An intriguing episode because on the one hand there’s the temptation to make it a Social Problem Story and make Daggett a victim (and Detective Adam Flint’s social worker instincts are in full cry in this episode) but on the other hand the man is a drunken self-pitying loser and a psychotic killer. The episode veers between these two tendencies, which is sort of interesting.

Portrait of a Painter is (naturally) about a painter but it’s really more about evidence, particularly psychiatric evidence, and about preconceived notions affecting an investigation. The case seems open-and-shut. Roger Barmer is an artist with a history of psychiatric problems, including hostility to women, so when his wife is found stabbed to death he’s obviously the prime suspect. Barmer claims to have been out cold and to have found his wife’s body after regaining consciousness. He immediately goes to see his psychiatrist and makes a confession. At least it’s a sort of confession. Detective Flint is not happy about it at all - he feels that the psychiatrist bullied Barmer into the confession and given that Barmer has no memory of having committed the murder he thinks this confession is very very dubious. So he decides to press ahead with the investigation with an open mind. It’s an interesting and rather thought-provoking story, plus William Shatner plays the crazy artist and you just know how much fun that performance is going to be. An extremely good episode.

Let Me Die Before I Wake is quite offbeat. Joe Calageras (Jack Klugman) runs a successful trucking business with his brother Vito (Michael Constantine). The Calageras brothers are Sicilian and they have a pretty conservative outlook on life. They’re popular and well-respected. Then somebody tries to run Joe down in a truck. The truck misses Joe but hits a little girl. All the eyewitnesses are adamant that it was attempted murder but Joe insists it was an accident.

There are a lot of things that Joe doesn’t want to talk about. Like the reason he can’t leave the block. He gets as far as the corner and then he starts to sweat, his vision starts to blur, he gets dizzy. Joe also doesn’t want to talk about his wife Rosie. Unless someone will talk about these things Detectives Adam Flint and Frank Arcaro don’t see how they are going to find out the truth about that hit-run incident.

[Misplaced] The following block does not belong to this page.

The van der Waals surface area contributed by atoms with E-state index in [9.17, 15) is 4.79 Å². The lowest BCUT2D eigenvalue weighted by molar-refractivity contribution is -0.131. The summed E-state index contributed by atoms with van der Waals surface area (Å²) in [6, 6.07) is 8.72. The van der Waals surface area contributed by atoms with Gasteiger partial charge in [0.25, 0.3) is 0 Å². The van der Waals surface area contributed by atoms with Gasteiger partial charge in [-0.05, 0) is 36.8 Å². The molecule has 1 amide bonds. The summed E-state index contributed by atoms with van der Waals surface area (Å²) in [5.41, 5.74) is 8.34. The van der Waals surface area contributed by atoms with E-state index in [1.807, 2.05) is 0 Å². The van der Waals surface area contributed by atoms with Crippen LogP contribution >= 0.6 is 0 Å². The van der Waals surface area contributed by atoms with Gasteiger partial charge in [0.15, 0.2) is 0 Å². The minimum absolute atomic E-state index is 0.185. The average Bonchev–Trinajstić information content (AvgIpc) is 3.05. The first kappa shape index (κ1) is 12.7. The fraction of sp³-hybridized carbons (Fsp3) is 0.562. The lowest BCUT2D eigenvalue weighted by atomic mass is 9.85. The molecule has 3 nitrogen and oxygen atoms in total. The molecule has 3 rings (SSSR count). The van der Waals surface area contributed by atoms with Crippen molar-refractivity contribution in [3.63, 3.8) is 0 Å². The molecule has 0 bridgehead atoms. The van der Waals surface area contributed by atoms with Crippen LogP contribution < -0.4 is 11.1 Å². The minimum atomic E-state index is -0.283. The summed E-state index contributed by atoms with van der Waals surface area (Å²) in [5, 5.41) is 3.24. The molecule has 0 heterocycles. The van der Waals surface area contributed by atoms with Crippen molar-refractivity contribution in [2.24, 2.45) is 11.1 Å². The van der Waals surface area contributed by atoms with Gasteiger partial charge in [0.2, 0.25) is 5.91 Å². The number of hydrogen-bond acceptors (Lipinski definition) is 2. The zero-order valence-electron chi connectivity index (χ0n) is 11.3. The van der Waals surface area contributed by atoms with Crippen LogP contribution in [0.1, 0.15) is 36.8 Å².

Maybe some things should get talked about. And maybe some things shouldn’t. Maybe talking about things can make things worse. Maybe it’s best not to know certain things. When there’s a powder keg of emotion ready to blow talking about it can set off the explosion. Is anybody better off then? This is an interesting performance by Klugman - he really keeps a lid on it which is not exactly his usual style. It’s another slightly unconventional but extremely interesting episode.

American television in the early 60s started to get rather keen on attempting to address social problems (much as Hollywood had had a minor obsession with Social Problem movies in the 50s). Most of these attempts were pretty cringe-inducing but Naked City was an exception. At times they did this sort of thing remarkably well. The One Marked Hot Gives Cold is an intriguing example. L. Francis Childe (the L stands for Love - yes the poor guy was named Love Childe by his parents) is thirty-one years old and he has a record of occasional outbursts of extreme violence. During his navy service he killed a fellow sailor and served a prison term. Now he’s trying to find his father. He had been left in an orphanage as a boy and had been told his parents were dead but he has reason to believe that his father is alive. He breaks into the orphanage and steals his records.

Childe has befriended a 12-year-old girl named Aggie. He has (or had) a girlfriend, a married woman. Now she has accused him of molesting Aggie. In fact we know that the relationship between Childe and Aggie, although odd, is completely innocent. They’re both lonely and craving someone to talk to. Detectives Flint and Arcaro, and Lieutenant Parker, suspect the the charges are malicious and that the relationship is innocent but when accusations like that are made they obviously have to investigate.

The treatment of the relationship between Childe and his father (when he finds him) is all very much what you expect at this period, rather Freudian and obsessed with the dangers of weak fathers. The Childe-Aggie relationship is quite touching - Aggie is probably the first human being that Childe has felt any liking for and Childe is probably the first person who has ever given Aggie the attention she craves. And he’s probably the first person who has ever taken her problems (the perfectly normal problems of a perfectly normal 12-year-old girl) seriously. This episode carefully avoids sensationalism or crassness. A grown man and a 12-year-old girl riding a merry-go-round and visiting the Children’s Zoo together could have been creepy but it isn’t really - Childe is at about the same level of emotional development as the girl. He just wants a friend.

It’s an example of this sort of thing done sensitively and perceptively. The ending is genuinely moving. It’s a very good episode.